The human drama is profound and Emmanuel Lubezki’s award-winning cinematography inundates and overwhelms the viewer constantly. Many innovative and ingeniously clever choreographed single-shot sequences catapults the film into the stratosphere, making it an exemplar of visual sci-fi centric storytelling and marvelous, forward-looking cinema. Sensational.
1. Blade Runner 2049 (2017)
Working closely with screenwriters Hampton Fancher (who co-wrote Ridley Scott’s original Blade Runner back in 1982) and Michael Green (2017’s Logan, already on this very list), and his sensational cinematographer Roger Deakins, visionary Canadian film director Denis Villeneuve did the near impossible task of following up Scott’s Blade Runner with a sequel that retains much of the tactile splendor and future noir poetry of the original while manufacturing an objet d’art that is perhaps even more emotionally engaging and narratively speaking, a more complete experience.
“Villineauve [and Deakins] give us staggering new visions of the future,” wrote NPR’s film critic Bob Mondello, “ones that confound and trance and mystify… even while making rich cinematic sense.”
Unspooling some thirty years after the first film, Ryan Gosling is K, a replicant who hunts rogue replicants and like Rick Deckard (Harrison Ford, excellent in his best role in decades) before him, retires his quarry using deadly means. When K discovers evidence suggesting that a replicant has reproduced and had a child, he is charged with murdering the child in order to prevent a large-scale replicant uprising.
While 2049 may lack the iconic villains of the original (Jared Leto’s Niander Wallace and Sylvia Hoeks’ Luv are intriguing characters but lack the depth, dynamism, and grandeur of Rutger Hauer’s Roy Batty and Daryl Hannah’s Pris), it still offers up an emotive, stirring, and stunning spectacle. The dystopian future presented onscreen is equal parts gorgeous and ghoulish, and many of Philip K. Dick’s big questions and recurrent verses are on elegantly display.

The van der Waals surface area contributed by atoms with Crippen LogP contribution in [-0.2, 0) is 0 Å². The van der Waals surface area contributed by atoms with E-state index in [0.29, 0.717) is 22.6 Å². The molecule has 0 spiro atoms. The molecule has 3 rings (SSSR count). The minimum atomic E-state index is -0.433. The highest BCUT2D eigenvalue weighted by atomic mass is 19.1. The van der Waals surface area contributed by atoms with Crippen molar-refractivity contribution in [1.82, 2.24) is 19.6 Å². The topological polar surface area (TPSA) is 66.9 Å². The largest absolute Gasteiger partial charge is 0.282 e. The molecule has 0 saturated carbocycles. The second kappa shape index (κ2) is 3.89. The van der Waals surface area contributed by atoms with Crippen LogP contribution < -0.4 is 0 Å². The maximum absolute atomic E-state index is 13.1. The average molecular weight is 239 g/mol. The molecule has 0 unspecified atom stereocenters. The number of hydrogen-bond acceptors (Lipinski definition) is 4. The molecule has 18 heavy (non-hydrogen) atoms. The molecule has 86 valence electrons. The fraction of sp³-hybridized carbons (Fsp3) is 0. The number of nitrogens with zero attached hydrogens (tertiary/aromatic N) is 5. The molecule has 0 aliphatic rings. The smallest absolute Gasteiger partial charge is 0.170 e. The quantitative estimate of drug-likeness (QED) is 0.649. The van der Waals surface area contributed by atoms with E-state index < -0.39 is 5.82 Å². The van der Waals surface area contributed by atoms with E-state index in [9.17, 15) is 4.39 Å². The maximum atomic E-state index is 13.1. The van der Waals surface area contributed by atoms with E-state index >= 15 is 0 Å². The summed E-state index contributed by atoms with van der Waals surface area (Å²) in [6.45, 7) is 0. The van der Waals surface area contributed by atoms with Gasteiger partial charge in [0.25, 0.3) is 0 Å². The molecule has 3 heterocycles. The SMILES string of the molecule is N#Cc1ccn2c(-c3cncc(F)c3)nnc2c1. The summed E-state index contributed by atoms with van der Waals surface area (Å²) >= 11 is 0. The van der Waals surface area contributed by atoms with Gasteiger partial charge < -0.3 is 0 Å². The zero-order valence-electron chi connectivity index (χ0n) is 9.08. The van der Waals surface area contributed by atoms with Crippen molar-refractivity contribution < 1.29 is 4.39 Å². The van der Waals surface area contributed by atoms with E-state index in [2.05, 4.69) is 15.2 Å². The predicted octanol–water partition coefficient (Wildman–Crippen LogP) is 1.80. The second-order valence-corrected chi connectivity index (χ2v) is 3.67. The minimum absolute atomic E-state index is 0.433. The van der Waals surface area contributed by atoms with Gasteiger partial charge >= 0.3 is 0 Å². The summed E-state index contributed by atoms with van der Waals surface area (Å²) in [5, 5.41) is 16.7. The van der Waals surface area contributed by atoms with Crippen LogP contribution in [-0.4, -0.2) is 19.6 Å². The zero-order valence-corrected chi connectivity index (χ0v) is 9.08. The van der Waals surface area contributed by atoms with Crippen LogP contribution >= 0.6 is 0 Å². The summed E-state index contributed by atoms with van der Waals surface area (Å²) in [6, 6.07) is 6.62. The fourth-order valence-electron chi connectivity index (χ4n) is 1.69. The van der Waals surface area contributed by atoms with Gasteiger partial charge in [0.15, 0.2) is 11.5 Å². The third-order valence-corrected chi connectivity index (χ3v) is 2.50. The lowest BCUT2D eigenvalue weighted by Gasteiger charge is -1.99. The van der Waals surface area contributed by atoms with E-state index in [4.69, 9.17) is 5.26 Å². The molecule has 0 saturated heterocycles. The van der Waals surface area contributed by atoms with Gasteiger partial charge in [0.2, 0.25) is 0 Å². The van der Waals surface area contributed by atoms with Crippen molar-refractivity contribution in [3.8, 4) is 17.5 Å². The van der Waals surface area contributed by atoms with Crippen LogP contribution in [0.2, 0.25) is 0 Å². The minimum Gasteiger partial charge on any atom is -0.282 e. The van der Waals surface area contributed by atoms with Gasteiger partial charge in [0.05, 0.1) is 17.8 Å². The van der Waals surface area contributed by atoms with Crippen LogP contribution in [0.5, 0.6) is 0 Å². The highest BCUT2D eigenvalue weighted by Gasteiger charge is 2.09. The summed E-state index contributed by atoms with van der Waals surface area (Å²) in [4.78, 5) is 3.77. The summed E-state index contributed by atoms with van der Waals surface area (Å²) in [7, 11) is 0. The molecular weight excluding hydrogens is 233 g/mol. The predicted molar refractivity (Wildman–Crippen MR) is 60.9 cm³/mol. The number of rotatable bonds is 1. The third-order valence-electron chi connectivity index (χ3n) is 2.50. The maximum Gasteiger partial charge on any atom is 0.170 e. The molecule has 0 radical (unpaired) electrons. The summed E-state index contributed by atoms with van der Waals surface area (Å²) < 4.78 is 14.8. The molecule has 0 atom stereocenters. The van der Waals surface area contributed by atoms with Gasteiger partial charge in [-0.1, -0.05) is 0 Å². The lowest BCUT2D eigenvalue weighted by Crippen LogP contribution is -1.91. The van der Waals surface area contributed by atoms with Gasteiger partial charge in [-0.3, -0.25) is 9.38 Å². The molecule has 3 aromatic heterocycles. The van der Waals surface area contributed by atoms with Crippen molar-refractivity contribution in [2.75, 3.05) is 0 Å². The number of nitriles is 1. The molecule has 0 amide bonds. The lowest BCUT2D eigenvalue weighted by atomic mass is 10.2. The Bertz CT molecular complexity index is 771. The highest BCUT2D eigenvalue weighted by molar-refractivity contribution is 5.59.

A sublimely articulated mindbender, seductively crafted, steeped in mystery, and one that teases the audience with numerous ambiguities, and needling puzzles, Blade Runner 2049 is one of speculative fiction’s crown jewels. This is a film that, like its predecessor, will be discussed, dissected, revisited and extolled for decades to come.
A.I. Artificial Intelligence (2001, directed by Steven Spielberg), Solaris (2002, directed by Steven Soderbergh), Signs (2002, directed by M. Night Shyamalan), Primer (2004, directed by Shane Carruth), 2046 (2004, directed by Wong Kar-wai), The Man From Earth (2007, directed by Richard Schenkman), WALL-E (2008, directed by Andrew Stanton), Avatar (2009, directed by James Cameron), Super 8 (2011, directed by J. J. Abrams), Source Code (2011, directed by Duncan Jones), Chronicle (2012, directed by Josh Trank), Oblivion (2013, Joseph Kosinski), Coherence (2013, directed by James Ward Byrkit), Cloud Atlas (2012, directed by the Wachowskis and Tom Tykwer), Gravity (2013, directed by Alfonso Cuarón), Her (2013, directed by Spike Jonze), The World’s End (2013, directed by Edgar Wright), The Incident (2014, directed by Isaac Ezban), Interstellar (2014, directed by Christopher Nolan), Dawn of the Planet of the Apes (2014, directed by Matt Reeves), The Martian (2015, directed by Ridley Scott), Midnight Special (2016, directed by Jeff Nichols), Alien: Covenant (2017, directed by Ridley Scott).
Author Bio: Shane Scott-Travis is a film critic, screenwriter, comic book author/illustrator and cineaste. Currently residing in Vancouver, Canada, Shane can often be found at the cinema, the dog park, or off in a corner someplace, paraphrasing Groucho Marx. Follow Shane on Twitter @ShaneScottravis.